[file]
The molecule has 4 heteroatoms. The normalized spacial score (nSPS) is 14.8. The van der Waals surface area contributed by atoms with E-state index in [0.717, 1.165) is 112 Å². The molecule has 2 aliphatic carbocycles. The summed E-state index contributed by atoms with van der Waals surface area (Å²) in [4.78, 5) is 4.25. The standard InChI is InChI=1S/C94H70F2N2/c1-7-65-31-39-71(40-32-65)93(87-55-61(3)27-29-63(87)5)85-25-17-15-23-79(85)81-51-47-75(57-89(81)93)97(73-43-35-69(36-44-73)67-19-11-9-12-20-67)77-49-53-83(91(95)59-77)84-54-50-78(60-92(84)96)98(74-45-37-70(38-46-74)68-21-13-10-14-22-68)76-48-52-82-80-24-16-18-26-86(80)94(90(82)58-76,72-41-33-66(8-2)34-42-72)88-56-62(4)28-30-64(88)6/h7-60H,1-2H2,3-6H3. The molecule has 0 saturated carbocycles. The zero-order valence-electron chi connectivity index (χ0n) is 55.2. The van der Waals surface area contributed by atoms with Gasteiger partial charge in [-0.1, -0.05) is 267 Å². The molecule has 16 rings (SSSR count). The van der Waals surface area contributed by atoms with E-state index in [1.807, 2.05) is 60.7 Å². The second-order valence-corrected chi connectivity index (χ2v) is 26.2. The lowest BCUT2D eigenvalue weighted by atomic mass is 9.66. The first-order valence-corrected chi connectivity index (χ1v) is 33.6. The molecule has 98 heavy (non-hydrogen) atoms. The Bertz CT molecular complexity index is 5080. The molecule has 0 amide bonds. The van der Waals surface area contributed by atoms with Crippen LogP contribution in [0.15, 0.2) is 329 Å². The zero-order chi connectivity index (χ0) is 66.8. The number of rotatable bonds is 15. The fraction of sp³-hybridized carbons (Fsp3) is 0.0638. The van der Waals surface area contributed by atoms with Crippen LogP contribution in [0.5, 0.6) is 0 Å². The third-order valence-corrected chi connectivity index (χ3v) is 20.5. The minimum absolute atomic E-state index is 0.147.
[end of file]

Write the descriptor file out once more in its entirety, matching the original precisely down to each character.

The molecule has 4 heteroatoms. The normalized spacial score (nSPS) is 14.8. The van der Waals surface area contributed by atoms with E-state index in [0.717, 1.165) is 112 Å². The molecule has 2 aliphatic carbocycles. The summed E-state index contributed by atoms with van der Waals surface area (Å²) in [4.78, 5) is 4.25. The standard InChI is InChI=1S/C94H70F2N2/c1-7-65-31-39-71(40-32-65)93(87-55-61(3)27-29-63(87)5)85-25-17-15-23-79(85)81-51-47-75(57-89(81)93)97(73-43-35-69(36-44-73)67-19-11-9-12-20-67)77-49-53-83(91(95)59-77)84-54-50-78(60-92(84)96)98(74-45-37-70(38-46-74)68-21-13-10-14-22-68)76-48-52-82-80-24-16-18-26-86(80)94(90(82)58-76,72-41-33-66(8-2)34-42-72)88-56-62(4)28-30-64(88)6/h7-60H,1-2H2,3-6H3. The molecule has 0 saturated carbocycles. The zero-order valence-electron chi connectivity index (χ0n) is 55.2. The van der Waals surface area contributed by atoms with Gasteiger partial charge in [-0.1, -0.05) is 267 Å². The molecule has 16 rings (SSSR count). The van der Waals surface area contributed by atoms with E-state index in [1.807, 2.05) is 60.7 Å². The second-order valence-corrected chi connectivity index (χ2v) is 26.2. The lowest BCUT2D eigenvalue weighted by atomic mass is 9.66. The first-order valence-corrected chi connectivity index (χ1v) is 33.6. The molecule has 98 heavy (non-hydrogen) atoms. The Bertz CT molecular complexity index is 5080. The molecule has 0 amide bonds. The van der Waals surface area contributed by atoms with Crippen LogP contribution in [0.15, 0.2) is 329 Å². The zero-order chi connectivity index (χ0) is 66.8. The number of rotatable bonds is 15. The fraction of sp³-hybridized carbons (Fsp3) is 0.0638. The van der Waals surface area contributed by atoms with Crippen LogP contribution in [0.5, 0.6) is 0 Å². The third-order valence-corrected chi connectivity index (χ3v) is 20.5. The minimum absolute atomic E-state index is 0.147.